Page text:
The Stroud-based English Panelling Company quickly became the largest of its kind in the country – with a substantial client base in Hertfordshire where there’s no shortage of quality new homes and traditional ones looking for upgrades.
“In the past couple of years it’s really taken off. There was a time when everyone wanted to go for traditional tongue-and-groove boarding but people have become far more adventurous with rectangles and squares and creating feature walls,” said founder Jon Madeley.
“In fact, at one stage, I’d have said that, for every one sheet of our Jacobean panelling, for example, we’d sell 100 of the tongue and groove. Now it’s more 70-30.”
Part of the popularity is the ease in which it can be cut to shape, boxed and sent by overnight courier. Jon’s firm has recently taken orders from London interiors firms working on Hertfordshire projects and dealt directly with the likes of Oakridge Homes in St Albans, Watford Construction, CS Building and Design in Harpenden and Eden Developments on projects in Hatfield.
“We tend to use the moisture resistant type, which keeps it flexible for bathrooms and provides better paint finish – it doesn’t suck up the paint like the Weetabix from some DIY stores. Besides, the cost difference from the top to the bottom end of the range is minimal.”
And, if you fancy something even simpler, there’s a whole range of wood-effect wallpapers out there, which allow you to recreate, say, a country house library in a style that can be easily hung and wiped clean.
They range from distressed timber designs from Andrew Martin at £66.20 to a more basic wood-effect in grey textured vinyl from £9 from B&Q.
But if you’re prepared to spend and really want something different, you can go the whole hog and recreate a mountain range formed by volcanic activity over millions of years as Moko interiors have done; creating, for example, a series of hand-crafted panels depicting the peaks, slopes and valleys of the Matra Mountains in their native Hungary.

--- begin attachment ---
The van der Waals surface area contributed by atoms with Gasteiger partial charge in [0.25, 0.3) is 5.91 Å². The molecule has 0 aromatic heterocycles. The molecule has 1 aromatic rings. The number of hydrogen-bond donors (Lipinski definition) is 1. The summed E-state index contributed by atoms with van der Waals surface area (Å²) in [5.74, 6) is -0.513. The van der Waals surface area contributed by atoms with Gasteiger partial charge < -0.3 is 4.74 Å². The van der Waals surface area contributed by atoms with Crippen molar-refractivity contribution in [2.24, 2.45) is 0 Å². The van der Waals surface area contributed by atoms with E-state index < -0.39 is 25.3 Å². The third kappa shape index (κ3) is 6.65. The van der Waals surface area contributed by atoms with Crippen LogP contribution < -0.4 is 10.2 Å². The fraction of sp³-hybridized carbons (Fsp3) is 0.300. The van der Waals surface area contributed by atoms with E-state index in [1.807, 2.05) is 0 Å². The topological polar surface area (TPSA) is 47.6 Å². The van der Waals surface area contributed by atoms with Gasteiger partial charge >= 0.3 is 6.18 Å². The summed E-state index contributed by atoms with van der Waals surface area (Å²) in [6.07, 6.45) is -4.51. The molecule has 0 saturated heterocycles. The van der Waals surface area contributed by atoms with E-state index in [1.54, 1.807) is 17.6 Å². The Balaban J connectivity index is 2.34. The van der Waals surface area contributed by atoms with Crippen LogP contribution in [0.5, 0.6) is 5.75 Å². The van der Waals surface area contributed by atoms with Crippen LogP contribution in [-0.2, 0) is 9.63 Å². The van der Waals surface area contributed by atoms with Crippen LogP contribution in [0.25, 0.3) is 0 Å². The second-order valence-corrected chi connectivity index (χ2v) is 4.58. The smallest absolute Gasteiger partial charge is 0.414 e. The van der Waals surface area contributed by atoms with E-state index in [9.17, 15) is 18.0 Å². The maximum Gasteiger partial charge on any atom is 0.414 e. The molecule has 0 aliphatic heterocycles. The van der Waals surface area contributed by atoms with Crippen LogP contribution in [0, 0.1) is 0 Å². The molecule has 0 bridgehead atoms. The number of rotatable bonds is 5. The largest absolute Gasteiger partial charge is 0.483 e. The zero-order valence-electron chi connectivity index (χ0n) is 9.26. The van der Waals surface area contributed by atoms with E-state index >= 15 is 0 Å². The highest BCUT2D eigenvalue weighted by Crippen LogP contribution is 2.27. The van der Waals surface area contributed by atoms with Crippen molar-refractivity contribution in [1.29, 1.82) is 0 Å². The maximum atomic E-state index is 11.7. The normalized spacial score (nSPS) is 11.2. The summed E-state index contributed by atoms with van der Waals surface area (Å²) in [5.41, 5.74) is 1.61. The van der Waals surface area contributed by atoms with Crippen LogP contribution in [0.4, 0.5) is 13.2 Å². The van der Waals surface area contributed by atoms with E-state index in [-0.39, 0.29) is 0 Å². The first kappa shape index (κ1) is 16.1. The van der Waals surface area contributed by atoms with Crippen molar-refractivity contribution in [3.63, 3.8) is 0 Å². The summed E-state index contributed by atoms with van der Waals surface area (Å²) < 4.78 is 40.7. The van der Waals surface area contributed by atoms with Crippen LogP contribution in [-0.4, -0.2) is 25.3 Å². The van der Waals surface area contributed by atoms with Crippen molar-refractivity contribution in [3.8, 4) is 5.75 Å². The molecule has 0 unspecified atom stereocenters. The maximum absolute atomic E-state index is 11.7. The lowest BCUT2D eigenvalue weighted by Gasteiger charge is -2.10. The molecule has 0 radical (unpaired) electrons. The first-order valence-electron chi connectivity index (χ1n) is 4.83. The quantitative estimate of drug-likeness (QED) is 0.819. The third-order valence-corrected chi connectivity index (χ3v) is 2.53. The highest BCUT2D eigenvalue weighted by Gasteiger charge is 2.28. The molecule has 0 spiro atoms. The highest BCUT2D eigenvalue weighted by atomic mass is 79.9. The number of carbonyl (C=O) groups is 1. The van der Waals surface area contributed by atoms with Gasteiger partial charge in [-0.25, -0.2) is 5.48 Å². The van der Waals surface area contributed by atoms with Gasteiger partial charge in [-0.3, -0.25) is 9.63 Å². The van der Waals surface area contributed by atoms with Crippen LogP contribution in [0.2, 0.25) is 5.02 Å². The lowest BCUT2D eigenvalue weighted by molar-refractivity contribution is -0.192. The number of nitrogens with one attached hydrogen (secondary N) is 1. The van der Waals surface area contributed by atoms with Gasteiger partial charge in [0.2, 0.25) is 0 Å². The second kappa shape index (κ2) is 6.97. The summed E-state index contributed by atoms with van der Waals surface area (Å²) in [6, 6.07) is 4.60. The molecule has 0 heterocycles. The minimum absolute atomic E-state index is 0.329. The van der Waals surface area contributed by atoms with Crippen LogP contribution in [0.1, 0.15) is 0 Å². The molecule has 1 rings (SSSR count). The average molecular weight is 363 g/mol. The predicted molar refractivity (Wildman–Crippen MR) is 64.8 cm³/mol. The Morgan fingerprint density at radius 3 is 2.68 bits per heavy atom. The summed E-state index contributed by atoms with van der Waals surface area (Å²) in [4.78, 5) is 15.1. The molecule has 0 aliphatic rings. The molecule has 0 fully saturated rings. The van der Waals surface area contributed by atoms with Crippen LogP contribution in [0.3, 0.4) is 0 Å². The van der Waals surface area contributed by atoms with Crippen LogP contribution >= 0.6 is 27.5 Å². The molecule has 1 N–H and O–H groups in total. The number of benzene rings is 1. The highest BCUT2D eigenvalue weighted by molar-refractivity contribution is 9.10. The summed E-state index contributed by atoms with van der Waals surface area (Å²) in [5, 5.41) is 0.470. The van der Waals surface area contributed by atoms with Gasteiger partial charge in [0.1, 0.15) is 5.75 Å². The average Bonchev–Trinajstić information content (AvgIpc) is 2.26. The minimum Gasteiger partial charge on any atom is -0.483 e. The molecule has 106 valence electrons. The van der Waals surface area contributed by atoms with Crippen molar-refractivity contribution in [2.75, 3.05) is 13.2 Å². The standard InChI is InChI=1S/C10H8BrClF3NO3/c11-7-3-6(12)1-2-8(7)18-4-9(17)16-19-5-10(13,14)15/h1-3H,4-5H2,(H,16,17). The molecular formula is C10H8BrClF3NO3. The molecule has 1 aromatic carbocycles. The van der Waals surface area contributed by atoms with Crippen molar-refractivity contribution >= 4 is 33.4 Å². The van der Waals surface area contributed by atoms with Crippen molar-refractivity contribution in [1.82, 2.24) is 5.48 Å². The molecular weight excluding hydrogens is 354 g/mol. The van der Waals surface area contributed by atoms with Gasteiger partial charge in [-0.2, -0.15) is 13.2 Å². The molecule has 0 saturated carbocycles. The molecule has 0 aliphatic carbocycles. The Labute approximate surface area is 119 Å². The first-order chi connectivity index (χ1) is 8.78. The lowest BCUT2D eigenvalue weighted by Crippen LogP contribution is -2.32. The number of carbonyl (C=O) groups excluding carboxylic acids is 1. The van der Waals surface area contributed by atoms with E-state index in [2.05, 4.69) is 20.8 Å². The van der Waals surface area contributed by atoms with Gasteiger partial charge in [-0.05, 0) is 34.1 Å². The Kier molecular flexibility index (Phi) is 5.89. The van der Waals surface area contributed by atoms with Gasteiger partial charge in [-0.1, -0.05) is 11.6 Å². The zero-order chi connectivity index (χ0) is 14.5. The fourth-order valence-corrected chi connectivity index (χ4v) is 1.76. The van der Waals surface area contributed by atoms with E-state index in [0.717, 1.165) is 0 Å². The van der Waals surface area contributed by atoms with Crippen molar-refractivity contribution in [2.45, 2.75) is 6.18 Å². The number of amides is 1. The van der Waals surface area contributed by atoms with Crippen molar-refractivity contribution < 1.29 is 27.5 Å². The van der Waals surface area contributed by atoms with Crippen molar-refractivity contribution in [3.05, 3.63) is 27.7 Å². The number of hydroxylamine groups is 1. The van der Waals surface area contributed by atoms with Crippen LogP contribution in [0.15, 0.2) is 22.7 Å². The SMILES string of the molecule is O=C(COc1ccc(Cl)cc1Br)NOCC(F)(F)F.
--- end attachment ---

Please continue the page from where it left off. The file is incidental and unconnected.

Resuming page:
A panel on panels…
Wall panelling was originally used as a way of keeping buildings warm in the days before insulation became commonplace. An extra layer of timber would be added to cold stone walls – often covering damp patches in the process.
Plain, vertical designs, usually full height, were introduced in the 1300s but a century later, framed designs became more popular, usually in oak and often bearing elaborate designs, such as those resembling folded linen.
A fashion for small squares and rectangles emerged in Tudor and Jacobean times, with the wood either waxed or varnished.
It wasn’t until Georgian times that it took on a more classic appearance, with larger, simpler panels of painted softwood reaching dado level.
The trend continued with the Victorians and, while it fell out of favour for a period, was revived by the Arts and Crafts movement, usually in simple oak designs.
These days, many designers faced with full-height walls tend to see them as either an opportunity to create drama or experiment with softer shades to counter what can be something rather imposing. And all this, of course, assumes a house isn’t listed and such changes don’t fall foul of conservation laws.